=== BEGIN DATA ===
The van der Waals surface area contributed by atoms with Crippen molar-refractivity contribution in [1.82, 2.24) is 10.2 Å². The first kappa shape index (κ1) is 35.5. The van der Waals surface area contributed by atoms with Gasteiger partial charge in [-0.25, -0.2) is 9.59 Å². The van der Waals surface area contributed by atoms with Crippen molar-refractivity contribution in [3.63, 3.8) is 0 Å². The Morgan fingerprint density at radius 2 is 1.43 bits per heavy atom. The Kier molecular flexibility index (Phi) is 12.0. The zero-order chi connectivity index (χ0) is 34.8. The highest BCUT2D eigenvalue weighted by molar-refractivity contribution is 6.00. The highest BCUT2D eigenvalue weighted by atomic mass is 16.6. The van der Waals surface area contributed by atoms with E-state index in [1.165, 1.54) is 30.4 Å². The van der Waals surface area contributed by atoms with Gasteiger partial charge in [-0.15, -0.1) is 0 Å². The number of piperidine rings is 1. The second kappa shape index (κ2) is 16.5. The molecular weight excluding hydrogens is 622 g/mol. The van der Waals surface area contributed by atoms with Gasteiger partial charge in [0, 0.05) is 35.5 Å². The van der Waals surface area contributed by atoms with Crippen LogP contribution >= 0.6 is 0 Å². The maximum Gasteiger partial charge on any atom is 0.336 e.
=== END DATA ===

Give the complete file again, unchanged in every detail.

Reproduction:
The van der Waals surface area contributed by atoms with Crippen molar-refractivity contribution in [1.82, 2.24) is 10.2 Å². The first kappa shape index (κ1) is 35.5. The van der Waals surface area contributed by atoms with Gasteiger partial charge in [-0.25, -0.2) is 9.59 Å². The van der Waals surface area contributed by atoms with Crippen molar-refractivity contribution in [3.63, 3.8) is 0 Å². The Morgan fingerprint density at radius 2 is 1.43 bits per heavy atom. The Kier molecular flexibility index (Phi) is 12.0. The zero-order chi connectivity index (χ0) is 34.8. The highest BCUT2D eigenvalue weighted by molar-refractivity contribution is 6.00. The highest BCUT2D eigenvalue weighted by atomic mass is 16.6. The van der Waals surface area contributed by atoms with E-state index in [1.165, 1.54) is 30.4 Å². The van der Waals surface area contributed by atoms with Gasteiger partial charge in [-0.15, -0.1) is 0 Å². The number of piperidine rings is 1. The second kappa shape index (κ2) is 16.5. The molecular weight excluding hydrogens is 622 g/mol. The van der Waals surface area contributed by atoms with Gasteiger partial charge in [0, 0.05) is 35.5 Å². The van der Waals surface area contributed by atoms with Crippen LogP contribution >= 0.6 is 0 Å². The maximum Gasteiger partial charge on any atom is 0.336 e.